Book review: ‘Second Wind: Rise of the Ageless Athlete’ is No. 1
The nitty gritty:
â€śSecond Wind: The Rise of the Ageless Athlete,â€ť published in 2009 by Human Kinetics; 206 pages, softcover; $17.95 cover price; 18Ă—25.5 cm (7Ă—10 inches)
Three parts (Starting Out, Defying Age, The Long Haul) with 12 chapters.
Who this book is for:
The general reader unfamiliar with the amazing stories of boomer athletes and some beyond. Athletes will cherish it, too â€” for its frank depiction of older-adult sports maniacs.
What I liked:
Every athlete has a story â€” if only you patiently listen, ask the right questions and gain their confidence. Lee did this about a dozen times, and every one is a gem. The lady power lifter who kept getting stronger with age. The almost-Olympic skier who became a cycler. The swimmer who sold his auto dealership and became a Southern California lifeguard. The 70-year-old bodybuilder who realized after a lifetime of doping, â€śIf you are going to be a lifetime trainer, steroids are absolutely the wrong thing to do. Youâ€™re just jerking yourself around.â€ť Lee also weaves in sidebar material on the culture of masters sports.
What I didnâ€™t like:
He could have profiled more track athletes! But the ones he served up â€” including M70 thrower Gerald Vaughn and all-universe multi-eventer Phil Raschker â€” are vividly drawn and revealed. (Phil Mulkey Sr., Philâ€™s one-time coach, told Lee that he still loved Phil. Heart-touching.) Lee devoted his last chapter to wise-beyond-words Payton Jordan, the masters sprint legend who died as the book was going to press. â€śHis joy transcended the mechanical aspects of exercise,â€ť Lee wrote of Payton, then in his late 80s. â€śHe explained this to me in one of our early conversations, just as he was realizing he would probably never race again.â€ť Heart-rending.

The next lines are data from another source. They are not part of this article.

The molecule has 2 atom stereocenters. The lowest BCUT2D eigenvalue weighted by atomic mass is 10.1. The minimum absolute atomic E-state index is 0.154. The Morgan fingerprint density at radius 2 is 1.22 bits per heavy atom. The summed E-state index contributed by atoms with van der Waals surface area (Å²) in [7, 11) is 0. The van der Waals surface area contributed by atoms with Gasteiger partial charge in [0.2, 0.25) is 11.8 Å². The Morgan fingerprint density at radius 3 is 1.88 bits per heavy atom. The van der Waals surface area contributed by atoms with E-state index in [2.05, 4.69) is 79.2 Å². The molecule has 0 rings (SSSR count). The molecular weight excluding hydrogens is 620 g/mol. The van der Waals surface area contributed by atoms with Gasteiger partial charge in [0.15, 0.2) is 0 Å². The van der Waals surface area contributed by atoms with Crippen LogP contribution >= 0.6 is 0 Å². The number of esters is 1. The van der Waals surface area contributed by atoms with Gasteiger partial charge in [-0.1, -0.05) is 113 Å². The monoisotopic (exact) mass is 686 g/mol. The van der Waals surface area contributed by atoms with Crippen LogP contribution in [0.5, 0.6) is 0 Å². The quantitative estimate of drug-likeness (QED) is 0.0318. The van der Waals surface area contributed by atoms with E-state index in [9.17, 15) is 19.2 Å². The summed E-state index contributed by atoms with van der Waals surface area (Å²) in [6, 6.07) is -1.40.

Sample from Chapter 6: â€śI want to be a winnerâ€ť
By her own admission, Raschker is having memory problems. Though she seemed to have strong recall of most of the questions I asked, she told me, â€śI donâ€™t remember stuff. Iâ€™ve always had memory problems, but as I age, it seems to get worse. At work, account numbers I have used for 30 years â€” I get a blank. Itâ€™s totally gone. Itâ€™s those kinds of things that totally scare me.â€ť This could be a natural part of aging, or menopause, since scientists have been exploring the relationship between forgetfulness and a drop in estrogen levels. Iâ€™ve noticed occasional blips in my own memory in my 50s, and do do others around me. is it a problem? Or as an athlete who is acutely aware of her physical decline, is Raschker more attuned to the aging process than many of us?
Collections of athlete profiles are common. But profiles of masters athletes tend to be fawning and positively saccharine. â€śSecond Windâ€ť does our niche justice, and it helps that the author is an accomplished reporter. I rank it with my favorite sports anthology of all time: Kenny Mooreâ€™s â€śBest Efforts.â€ť Leeâ€™s efforts are worth celebrating as well.